The American southwest and northern Mexico are beautiful in the spring.
The cool mornings reveal migrating pollinators spreading north across the landscape. Hummingbirds, butterflies and bats hopscotch north with the pulse of blooming plants, eager to start their families and raise their young. Migrating long-nosed bats and their reliance on agave and columnar cacti is akin in scale and connectedness to monarchs and milkweed. These bats need nectar from blooming agave and columnar cacti to survive.
The nectar corridor is fragile; each cluster of blooming plants must not be farther than their preferred pollinator can fly. When development and land conversion do not take this network of plants into consideration, the system can become disrupted. Thoughtful landscape restoration of nectar plants, primarily agave, can provide the nectar network these bats need to fuel their journey northward to their maternity caves where they will bear and raise their young. We can protect the migration of these bats and other pollinators through a combined effort.
Agave makes a bold statement in drought-tolerant native landscaping. Towering panicles of blooming flowers attract a host of native insects and are a critical staple for Mexican and lesser long-nosed bats. Clusters of blooming agave also tell a story about community, culture and sustainability. Agave is part of the cultural identity for many communities. Agave is part of the cultural identity for many communities. For many traditional cultures, particularly in Mexico, agave is an important plant used for traditional drinks and food, local fibers, erosion control, pasture fencing and forage for cattle, particularly in dry years.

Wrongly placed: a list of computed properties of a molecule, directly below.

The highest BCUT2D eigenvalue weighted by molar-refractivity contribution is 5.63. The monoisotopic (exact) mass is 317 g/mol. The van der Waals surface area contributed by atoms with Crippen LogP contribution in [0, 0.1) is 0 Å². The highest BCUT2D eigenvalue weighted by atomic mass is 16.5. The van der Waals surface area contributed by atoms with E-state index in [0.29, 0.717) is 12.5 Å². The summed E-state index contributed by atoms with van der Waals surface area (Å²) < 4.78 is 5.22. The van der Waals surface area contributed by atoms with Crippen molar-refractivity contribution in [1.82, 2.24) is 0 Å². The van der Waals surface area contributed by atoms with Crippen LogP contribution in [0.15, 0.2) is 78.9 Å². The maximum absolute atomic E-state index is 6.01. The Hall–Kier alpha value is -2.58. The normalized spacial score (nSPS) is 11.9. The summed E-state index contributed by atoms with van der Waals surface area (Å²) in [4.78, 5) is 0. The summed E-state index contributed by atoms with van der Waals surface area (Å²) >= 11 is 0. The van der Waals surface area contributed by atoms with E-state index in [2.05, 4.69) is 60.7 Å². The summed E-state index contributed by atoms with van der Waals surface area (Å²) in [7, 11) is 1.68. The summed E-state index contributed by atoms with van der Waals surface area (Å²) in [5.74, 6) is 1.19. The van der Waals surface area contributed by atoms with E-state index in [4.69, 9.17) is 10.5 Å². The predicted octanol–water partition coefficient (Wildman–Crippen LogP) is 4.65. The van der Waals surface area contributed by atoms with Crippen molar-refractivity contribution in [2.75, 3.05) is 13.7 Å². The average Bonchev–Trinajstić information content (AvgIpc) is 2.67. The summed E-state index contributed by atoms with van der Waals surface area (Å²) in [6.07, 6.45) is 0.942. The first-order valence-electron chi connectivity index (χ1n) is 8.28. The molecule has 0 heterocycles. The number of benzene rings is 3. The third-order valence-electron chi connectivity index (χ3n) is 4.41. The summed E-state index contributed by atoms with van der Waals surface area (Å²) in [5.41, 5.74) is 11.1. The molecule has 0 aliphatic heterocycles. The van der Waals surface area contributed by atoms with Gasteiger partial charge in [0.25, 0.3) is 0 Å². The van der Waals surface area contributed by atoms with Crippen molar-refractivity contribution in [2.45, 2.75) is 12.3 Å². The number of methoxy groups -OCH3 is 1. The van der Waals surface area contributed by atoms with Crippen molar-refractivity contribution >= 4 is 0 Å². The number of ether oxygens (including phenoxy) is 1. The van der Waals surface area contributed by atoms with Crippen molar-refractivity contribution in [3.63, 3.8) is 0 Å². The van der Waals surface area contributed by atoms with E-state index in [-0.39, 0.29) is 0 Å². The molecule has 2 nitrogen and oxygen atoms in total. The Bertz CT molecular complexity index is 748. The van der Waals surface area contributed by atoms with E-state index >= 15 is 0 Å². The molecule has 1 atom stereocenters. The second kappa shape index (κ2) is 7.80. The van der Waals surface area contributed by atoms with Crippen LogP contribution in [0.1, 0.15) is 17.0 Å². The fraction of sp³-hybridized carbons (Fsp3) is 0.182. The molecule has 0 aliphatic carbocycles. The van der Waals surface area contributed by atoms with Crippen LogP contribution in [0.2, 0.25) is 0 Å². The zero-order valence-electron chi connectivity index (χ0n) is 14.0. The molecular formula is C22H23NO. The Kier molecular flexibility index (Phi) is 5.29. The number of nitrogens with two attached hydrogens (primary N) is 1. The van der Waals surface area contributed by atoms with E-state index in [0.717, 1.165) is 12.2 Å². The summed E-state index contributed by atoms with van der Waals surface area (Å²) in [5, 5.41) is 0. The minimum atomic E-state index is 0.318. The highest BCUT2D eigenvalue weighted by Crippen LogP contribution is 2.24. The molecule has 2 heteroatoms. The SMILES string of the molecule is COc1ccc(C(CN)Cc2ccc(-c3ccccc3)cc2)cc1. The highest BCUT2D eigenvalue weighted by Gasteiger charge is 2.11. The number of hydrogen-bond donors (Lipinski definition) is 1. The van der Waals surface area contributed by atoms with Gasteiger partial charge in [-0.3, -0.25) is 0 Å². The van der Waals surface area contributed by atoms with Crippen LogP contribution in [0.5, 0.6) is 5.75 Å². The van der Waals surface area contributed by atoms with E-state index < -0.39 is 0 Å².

Nectar corridor restoration can be used to meet a whole variety of business goals while also benefiting nectar bats and local communities with cultural ties to agave. They are one strategy for private companies to challenge themselves to think differently about how to reimagine their corporate campus, transform and restore remediation sites, and prioritize STEM education. The private sector can also play a critical role in the recovery and protection of endangered species by planting agave to enhance habitat connectivity for pollinators like Mexican and lesser long-nosed bats.
View the on-demand webinar – Bats and Agave: Nectar Corridors and Cultural Connections in the Southwest – to learn more through about this opportunity to pursue WHC Conservation Certification through a collaboration with Bat Conservation International to protect migratory nectar bats by planting agave.
Join us and save bats by planting agave – we need you!
Mylea Bayless leads Bat Conservation International’s newly developed Network & Partnerships Division with over 20 years of experience in building collaborative teams for conservation, research, and wildlife management. Bayless joined BCI in 2006, with a career portfolio including State and Federal agency service and Academic research. Including bats, her research background includes a variety of wildlife (including spotted owls, bald eagles, American pronghorn, Merriam’s turkeys, and Rocky Mountain elk). She holds degrees from Colorado State University (B.S., M.S.).